Gout & Arthritis
Uric acid is produced in the body when chemicals called purines metabolize. While normal levels of uric acid are not harmful, high levels can lead to health problems such as kidney stones and gout.
Gout, which is a type of arthritis, occurs when uric acid crystallizes and is deposited into joints, most commonly the big toe, causing arthritic symptoms.
Uric acid levels can become too high for many reasons, including the ingestion of purine-rich foods, overproduction of uric acid in the body and the inability to properly eliminate it.
Purines are natural substances in the cells that, when broken down, become uric acid. In small amounts, purines act as antioxidants in the body and help protect it from damage, but they can become harmful when large amounts are ingested but are not eliminated.
Most foods contain some purines, but some specific foods contain high amounts. Certain seafood, such as anchovies, mackerel, mussels, roe, sardines, scallops and shrimp are particularly high in purines. Meats can be high in purines as well, especially goose, partridge, liver, kidneys and heart.
Meat products such as gravy and bouillon are also high in purines. Other foods containing high purine levels include asparagus, dried legumes, sweet breads, yeast extracts and beer.
Beer and other alcohols, such as whiskey and gin, should be avoided because of their high purine levels. Alcohol decreases the amount of uric acid the kidneys release into the urine. When this happens, more uric acid is left in the body to cause problems such as gout. Certain drugs, such as diuretics, also decrease the amount of uric acid the kidneys release, which raises the amount of uric acid overall.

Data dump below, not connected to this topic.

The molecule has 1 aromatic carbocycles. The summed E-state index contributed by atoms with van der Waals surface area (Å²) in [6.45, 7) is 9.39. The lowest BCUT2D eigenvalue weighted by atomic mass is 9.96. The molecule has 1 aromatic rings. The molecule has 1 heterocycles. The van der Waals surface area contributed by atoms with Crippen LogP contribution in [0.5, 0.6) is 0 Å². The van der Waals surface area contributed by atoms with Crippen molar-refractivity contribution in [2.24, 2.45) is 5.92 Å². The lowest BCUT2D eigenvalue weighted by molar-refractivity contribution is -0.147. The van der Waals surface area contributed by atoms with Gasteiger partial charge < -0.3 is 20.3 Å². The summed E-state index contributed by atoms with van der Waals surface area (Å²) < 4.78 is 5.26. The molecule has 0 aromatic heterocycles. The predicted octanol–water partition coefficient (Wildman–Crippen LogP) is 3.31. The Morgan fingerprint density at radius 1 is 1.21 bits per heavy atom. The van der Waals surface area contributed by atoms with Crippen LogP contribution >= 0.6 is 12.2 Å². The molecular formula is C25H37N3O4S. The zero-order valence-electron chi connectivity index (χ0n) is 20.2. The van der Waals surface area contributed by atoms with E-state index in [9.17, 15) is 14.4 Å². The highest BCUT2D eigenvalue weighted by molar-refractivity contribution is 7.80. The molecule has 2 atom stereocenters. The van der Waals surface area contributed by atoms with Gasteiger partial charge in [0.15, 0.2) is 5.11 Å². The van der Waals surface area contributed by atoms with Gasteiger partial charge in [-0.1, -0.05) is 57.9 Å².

Other drugs that can increase uric acid levels include aspirin, niacin, chemotherapy drugs and immune-suppressing drugs.
Frequent dehydration also decreases the amount of uric acid released through the urine.
The body can also produce high levels of uric acid on its own, generally due to rapid weight loss. Certain genetic disorders also cause an increased production of uric acid.
Other possible causes of high uric acid levels include lead poisoning, hypothyroidism, high blood pressure, chronic kidney disease, recent surgery and psoriasis.
Download your free Acid/Alkaline e-book, which tells you what to eat and what not to eat to prevent gout and arthritis.
We also recommend you to take the Manna PH Balance Supplement to excrete excess uric acid from the body to prevent gout and arthritis.
Manna pH balance is available: